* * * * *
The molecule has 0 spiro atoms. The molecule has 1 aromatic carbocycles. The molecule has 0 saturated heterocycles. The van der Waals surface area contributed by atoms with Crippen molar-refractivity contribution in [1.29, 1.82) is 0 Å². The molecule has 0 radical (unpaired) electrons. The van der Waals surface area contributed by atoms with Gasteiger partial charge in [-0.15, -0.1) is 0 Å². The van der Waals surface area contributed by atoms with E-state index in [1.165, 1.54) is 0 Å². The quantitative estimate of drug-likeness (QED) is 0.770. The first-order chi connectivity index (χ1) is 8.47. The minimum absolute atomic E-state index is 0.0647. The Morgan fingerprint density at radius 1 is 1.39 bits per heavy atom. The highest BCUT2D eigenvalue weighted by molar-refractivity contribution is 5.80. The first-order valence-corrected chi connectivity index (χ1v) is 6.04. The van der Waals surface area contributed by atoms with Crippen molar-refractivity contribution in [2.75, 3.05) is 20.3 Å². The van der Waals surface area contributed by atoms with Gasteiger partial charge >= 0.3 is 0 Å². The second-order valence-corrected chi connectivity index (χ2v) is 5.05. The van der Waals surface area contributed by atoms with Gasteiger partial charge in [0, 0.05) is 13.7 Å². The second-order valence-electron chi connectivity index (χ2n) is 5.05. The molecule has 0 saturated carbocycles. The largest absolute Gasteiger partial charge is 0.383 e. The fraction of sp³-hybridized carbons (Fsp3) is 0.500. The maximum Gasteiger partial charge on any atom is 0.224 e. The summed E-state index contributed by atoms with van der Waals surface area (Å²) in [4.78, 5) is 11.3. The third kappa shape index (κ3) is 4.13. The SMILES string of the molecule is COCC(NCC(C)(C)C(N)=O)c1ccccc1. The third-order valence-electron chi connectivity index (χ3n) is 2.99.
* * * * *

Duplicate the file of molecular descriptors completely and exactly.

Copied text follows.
The molecule has 0 spiro atoms. The molecule has 1 aromatic carbocycles. The molecule has 0 saturated heterocycles. The van der Waals surface area contributed by atoms with Crippen molar-refractivity contribution in [1.29, 1.82) is 0 Å². The molecule has 0 radical (unpaired) electrons. The van der Waals surface area contributed by atoms with Gasteiger partial charge in [-0.15, -0.1) is 0 Å². The van der Waals surface area contributed by atoms with E-state index in [1.165, 1.54) is 0 Å². The quantitative estimate of drug-likeness (QED) is 0.770. The first-order chi connectivity index (χ1) is 8.47. The minimum absolute atomic E-state index is 0.0647. The Morgan fingerprint density at radius 1 is 1.39 bits per heavy atom. The highest BCUT2D eigenvalue weighted by molar-refractivity contribution is 5.80. The first-order valence-corrected chi connectivity index (χ1v) is 6.04. The van der Waals surface area contributed by atoms with Crippen molar-refractivity contribution in [2.75, 3.05) is 20.3 Å². The van der Waals surface area contributed by atoms with Gasteiger partial charge >= 0.3 is 0 Å². The second-order valence-corrected chi connectivity index (χ2v) is 5.05. The van der Waals surface area contributed by atoms with Gasteiger partial charge in [0, 0.05) is 13.7 Å². The second-order valence-electron chi connectivity index (χ2n) is 5.05. The molecule has 0 saturated carbocycles. The largest absolute Gasteiger partial charge is 0.383 e. The fraction of sp³-hybridized carbons (Fsp3) is 0.500. The maximum Gasteiger partial charge on any atom is 0.224 e. The summed E-state index contributed by atoms with van der Waals surface area (Å²) in [4.78, 5) is 11.3. The third kappa shape index (κ3) is 4.13. The SMILES string of the molecule is COCC(NCC(C)(C)C(N)=O)c1ccccc1. The third-order valence-electron chi connectivity index (χ3n) is 2.99.